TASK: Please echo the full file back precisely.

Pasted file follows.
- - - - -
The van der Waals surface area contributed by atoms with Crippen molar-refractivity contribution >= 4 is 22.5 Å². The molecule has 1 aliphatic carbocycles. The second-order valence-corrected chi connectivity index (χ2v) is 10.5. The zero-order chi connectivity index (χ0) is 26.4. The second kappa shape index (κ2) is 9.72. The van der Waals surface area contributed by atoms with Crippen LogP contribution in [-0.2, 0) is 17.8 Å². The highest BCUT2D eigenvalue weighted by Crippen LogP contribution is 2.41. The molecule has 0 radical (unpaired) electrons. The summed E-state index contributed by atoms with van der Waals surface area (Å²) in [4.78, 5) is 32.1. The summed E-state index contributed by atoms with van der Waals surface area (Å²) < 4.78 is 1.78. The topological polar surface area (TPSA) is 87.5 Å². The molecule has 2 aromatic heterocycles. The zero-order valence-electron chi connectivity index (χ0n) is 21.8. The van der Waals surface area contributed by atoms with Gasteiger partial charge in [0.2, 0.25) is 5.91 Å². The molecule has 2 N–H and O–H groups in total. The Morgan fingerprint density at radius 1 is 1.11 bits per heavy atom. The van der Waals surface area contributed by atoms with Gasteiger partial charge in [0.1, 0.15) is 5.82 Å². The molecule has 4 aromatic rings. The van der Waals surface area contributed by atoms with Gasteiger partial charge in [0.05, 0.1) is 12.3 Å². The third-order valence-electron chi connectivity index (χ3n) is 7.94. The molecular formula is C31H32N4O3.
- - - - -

The van der Waals surface area contributed by atoms with Crippen molar-refractivity contribution >= 4 is 22.5 Å². The molecule has 1 aliphatic carbocycles. The second-order valence-corrected chi connectivity index (χ2v) is 10.5. The zero-order chi connectivity index (χ0) is 26.4. The second kappa shape index (κ2) is 9.72. The van der Waals surface area contributed by atoms with Crippen LogP contribution in [-0.2, 0) is 17.8 Å². The highest BCUT2D eigenvalue weighted by Crippen LogP contribution is 2.41. The molecule has 0 radical (unpaired) electrons. The summed E-state index contributed by atoms with van der Waals surface area (Å²) in [4.78, 5) is 32.1. The summed E-state index contributed by atoms with van der Waals surface area (Å²) < 4.78 is 1.78. The topological polar surface area (TPSA) is 87.5 Å². The molecule has 2 aromatic heterocycles. The zero-order valence-electron chi connectivity index (χ0n) is 21.8. The van der Waals surface area contributed by atoms with Gasteiger partial charge in [0.2, 0.25) is 5.91 Å². The molecule has 2 N–H and O–H groups in total. The Morgan fingerprint density at radius 1 is 1.11 bits per heavy atom. The van der Waals surface area contributed by atoms with Gasteiger partial charge in [0.1, 0.15) is 5.82 Å². The molecule has 4 aromatic rings. The van der Waals surface area contributed by atoms with Gasteiger partial charge in [0.05, 0.1) is 12.3 Å². The third-order valence-electron chi connectivity index (χ3n) is 7.94. The molecular formula is C31H32N4O3.